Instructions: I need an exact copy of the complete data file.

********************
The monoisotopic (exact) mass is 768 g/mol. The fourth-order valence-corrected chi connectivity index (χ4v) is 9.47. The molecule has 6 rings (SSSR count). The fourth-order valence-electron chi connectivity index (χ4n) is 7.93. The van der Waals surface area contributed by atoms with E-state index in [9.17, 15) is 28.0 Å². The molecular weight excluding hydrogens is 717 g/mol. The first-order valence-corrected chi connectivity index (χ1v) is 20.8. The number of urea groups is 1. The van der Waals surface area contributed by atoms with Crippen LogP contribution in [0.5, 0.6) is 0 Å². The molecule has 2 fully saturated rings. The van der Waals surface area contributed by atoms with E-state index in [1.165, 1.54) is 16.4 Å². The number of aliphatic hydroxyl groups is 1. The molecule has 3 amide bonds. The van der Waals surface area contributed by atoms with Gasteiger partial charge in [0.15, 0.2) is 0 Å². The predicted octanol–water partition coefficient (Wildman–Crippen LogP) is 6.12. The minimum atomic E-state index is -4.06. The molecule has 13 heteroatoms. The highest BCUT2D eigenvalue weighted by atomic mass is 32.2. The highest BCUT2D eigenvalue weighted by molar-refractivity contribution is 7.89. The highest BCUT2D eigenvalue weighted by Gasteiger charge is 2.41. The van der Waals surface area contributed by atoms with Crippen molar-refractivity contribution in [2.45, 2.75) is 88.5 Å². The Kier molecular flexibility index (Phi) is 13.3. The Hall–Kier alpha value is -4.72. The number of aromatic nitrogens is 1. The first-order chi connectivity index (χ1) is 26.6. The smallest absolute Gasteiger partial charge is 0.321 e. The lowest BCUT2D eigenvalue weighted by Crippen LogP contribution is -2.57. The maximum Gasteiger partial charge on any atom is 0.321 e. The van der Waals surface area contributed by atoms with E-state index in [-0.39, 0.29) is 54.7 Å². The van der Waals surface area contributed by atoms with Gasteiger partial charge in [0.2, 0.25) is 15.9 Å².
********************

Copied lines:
The monoisotopic (exact) mass is 768 g/mol. The fourth-order valence-corrected chi connectivity index (χ4v) is 9.47. The molecule has 6 rings (SSSR count). The fourth-order valence-electron chi connectivity index (χ4n) is 7.93. The van der Waals surface area contributed by atoms with E-state index in [9.17, 15) is 28.0 Å². The molecular weight excluding hydrogens is 717 g/mol. The first-order valence-corrected chi connectivity index (χ1v) is 20.8. The number of urea groups is 1. The van der Waals surface area contributed by atoms with Crippen LogP contribution in [0.5, 0.6) is 0 Å². The molecule has 2 fully saturated rings. The van der Waals surface area contributed by atoms with E-state index in [1.165, 1.54) is 16.4 Å². The number of aliphatic hydroxyl groups is 1. The molecule has 3 amide bonds. The van der Waals surface area contributed by atoms with Gasteiger partial charge in [0.15, 0.2) is 0 Å². The predicted octanol–water partition coefficient (Wildman–Crippen LogP) is 6.12. The minimum atomic E-state index is -4.06. The molecule has 13 heteroatoms. The highest BCUT2D eigenvalue weighted by atomic mass is 32.2. The highest BCUT2D eigenvalue weighted by molar-refractivity contribution is 7.89. The highest BCUT2D eigenvalue weighted by Gasteiger charge is 2.41. The van der Waals surface area contributed by atoms with Crippen molar-refractivity contribution in [2.45, 2.75) is 88.5 Å². The Kier molecular flexibility index (Phi) is 13.3. The Hall–Kier alpha value is -4.72. The number of aromatic nitrogens is 1. The first-order chi connectivity index (χ1) is 26.6. The smallest absolute Gasteiger partial charge is 0.321 e. The lowest BCUT2D eigenvalue weighted by Crippen LogP contribution is -2.57. The maximum Gasteiger partial charge on any atom is 0.321 e. The van der Waals surface area contributed by atoms with E-state index in [-0.39, 0.29) is 54.7 Å². The van der Waals surface area contributed by atoms with Gasteiger partial charge in [0.2, 0.25) is 15.9 Å².